Dust or lint may readily collect in the AirPods’ crevices, producing a wide range of issues. Firstly, the presence of dirt can impact the clarity of your voice during calls or recordings, resulting in a less desirable listening experience for others.

Additionally, it can interfere with the Bluetooth sensor, causing difficulties in pairing or maintaining a stable connection with your devices. Lastly, build-up of dirt can hinder the charging process by blocking the power from reaching the charging pins and the Lightning connection which leaves your AirPods uncharged.

Cleaning Apple AirPods Pro | Trusted Reviews

The good news is that wiping down your AirPods is a breeze. Learn how to safely clean your AirPods below.

  1. Begin by using a cotton swab dampened with rubbing alcohol to wipe off the microphone and speaker meshes of your AirPods. This will help remove any accumulated dirt or debris.
  2. Remove the grime from the cracks by gently picking at it with a toothpick.
  3. To ensure that the charging pins on your AirPods stay clean, we recommend using a fresh cotton ball to wipe out the tips of the AirPods’ stems.
  4. Clean the charging pins inside the charging case by gently swabbing them with a cotton swab dampened with rubbing alcohol.
  5. Use a soft and lint-free cloth to wipe off any exposed surfaces of the AirPods and make sure they are thoroughly dry before returning them to the charging case.

Some contaminants, including earwax buildup, may remain in your AirPods even after a thorough cleaning. For this, you can go a bit extra on the cleaning aspect using this method.

  1. Place a clean towel over the speaker mesh of your AirPods.
  2. Insert the AirPods into the towel, ensuring the speaker meshes are covered.
  3. Take deep breaths through the towel as this will create airflow to dislodge any earwax blocking the speakers’ mesh.
  4. Periodically wipe off the AirPods during this process to remove any dislodged earwax.
Thorough Cleaning of Apple AirPods | Headphonesty

After completing the procedure, compare the volume levels of each AirPod to confirm they are balanced and producing equal sound.

Hardware Reset

Often, your AirPods might start glitching and cause audio issues if there is a software-related issue. One way to fix this is reset the AirPods. Resetting your AirPods can often resolve various audio issues, connectivity problems, or unexpected behavior. In a nutshell, they will be as good as new. If you need to reset your AirPods, follow these steps:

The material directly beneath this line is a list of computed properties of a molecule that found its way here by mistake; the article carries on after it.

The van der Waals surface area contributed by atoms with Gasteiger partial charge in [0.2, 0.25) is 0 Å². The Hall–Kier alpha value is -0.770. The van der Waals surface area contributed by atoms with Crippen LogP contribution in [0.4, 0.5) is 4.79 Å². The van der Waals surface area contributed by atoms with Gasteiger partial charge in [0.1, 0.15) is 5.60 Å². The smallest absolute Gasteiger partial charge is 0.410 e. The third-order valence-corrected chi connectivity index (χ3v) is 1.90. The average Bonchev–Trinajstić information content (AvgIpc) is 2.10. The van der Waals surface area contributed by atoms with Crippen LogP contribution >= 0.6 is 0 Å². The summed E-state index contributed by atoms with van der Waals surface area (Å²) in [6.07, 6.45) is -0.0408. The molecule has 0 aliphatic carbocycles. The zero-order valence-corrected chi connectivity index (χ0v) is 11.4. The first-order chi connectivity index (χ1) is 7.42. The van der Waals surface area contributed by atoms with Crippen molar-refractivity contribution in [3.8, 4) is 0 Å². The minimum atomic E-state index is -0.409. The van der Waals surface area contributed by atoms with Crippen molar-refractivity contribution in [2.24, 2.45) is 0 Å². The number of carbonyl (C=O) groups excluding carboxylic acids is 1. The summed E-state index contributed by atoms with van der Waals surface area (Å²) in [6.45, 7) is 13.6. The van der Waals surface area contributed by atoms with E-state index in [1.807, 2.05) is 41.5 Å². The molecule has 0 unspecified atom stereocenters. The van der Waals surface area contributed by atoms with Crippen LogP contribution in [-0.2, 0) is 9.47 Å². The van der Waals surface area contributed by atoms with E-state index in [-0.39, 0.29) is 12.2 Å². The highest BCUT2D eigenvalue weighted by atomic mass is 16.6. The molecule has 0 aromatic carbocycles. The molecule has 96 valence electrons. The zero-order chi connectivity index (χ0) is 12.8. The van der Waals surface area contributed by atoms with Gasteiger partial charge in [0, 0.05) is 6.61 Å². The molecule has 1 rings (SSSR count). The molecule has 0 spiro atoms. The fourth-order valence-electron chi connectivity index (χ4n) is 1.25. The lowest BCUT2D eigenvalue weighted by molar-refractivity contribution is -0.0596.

1. Ensure that your iOS device has Bluetooth enabled. To do this, go to the Settings app and tap on Bluetooth.
    Step 1: Accessing Bluetooth Devices and Settings
  2. Locate your AirPods in the list of connected devices by tapping on the “i” button next to their name.
    Step 2: Accessing Settings of AirPods Pro
  3. Within the AirPods settings, select the option to Forget This Device. This action will remove the AirPods from being synced with any other devices associated with your Apple ID.
    Removing AirPods Pro from List of Paired Devices
  4. After removing the AirPods from the device, place them back into the charging case and close the lid.
  5. With the AirPods still inside the case, press and hold the setup button located on the back of the charging case. Hold it for about 15 seconds until the status indicator light on the front of the case flashes amber and then turns solid white. This indicates that the AirPods have been reset to factory settings.

If the issue persists even after resetting, you can try reestablishing the connection between the AirPods and your iOS device. Open the lid of the charging case near your iOS device and follow the instructions on the screen to reconnect the AirPods.

Audio File Problem

The vast majority of audio files we listen to are stereo recordings, which broadcast sound to both the left and right speakers. Sound engineers and artists often utilize various techniques to manipulate the placement of sound sources within the stereo field, creating immersive and dynamic soundscapes.

One such method, called Audio Panning, can change how far sounds come from the left and right speakers in a stereo mix.

When mixing, producers can adjust the volume of individual instruments such that they are heard more clearly from one speaker than the other. By switching your AirPods to Mono Mode, you can determine whether the imbalanced sound is a result of your music file or the AirPods themselves.

To listen to monophonic sounds on your AirPods, follow these steps:

  1. On your iOS device, go to the Settings app. Tap on Accessibility, usually located near the top of the list.
    Step 1: Go to Accessibility from Settings Menu
  2. Select Audio/Visual under the Hearing section.
    Step 2: Access Audio/Visual Settings
  3. Locate the option for Mono Audio and toggle the switch to enable it.
    Step 3: Enabling Mono Audio

Ear Tip Fit Test

The Ear Tip Fit Test is a feature available for AirPods Pro that helps determine if you have a proper seal and fit with the ear tips. It assesses the quality of the seal in your ear canal, which is essential for optimal sound quality and active noise cancellation.

To improve noise cancellation, do the Ear Tip Fit Test with your AirPods Pro. This reduces the amount of ambient noise and sound that can be heard. You will have better hearing and it could even make your AirPods louder. The ear-tip-fitting procedure is as follows: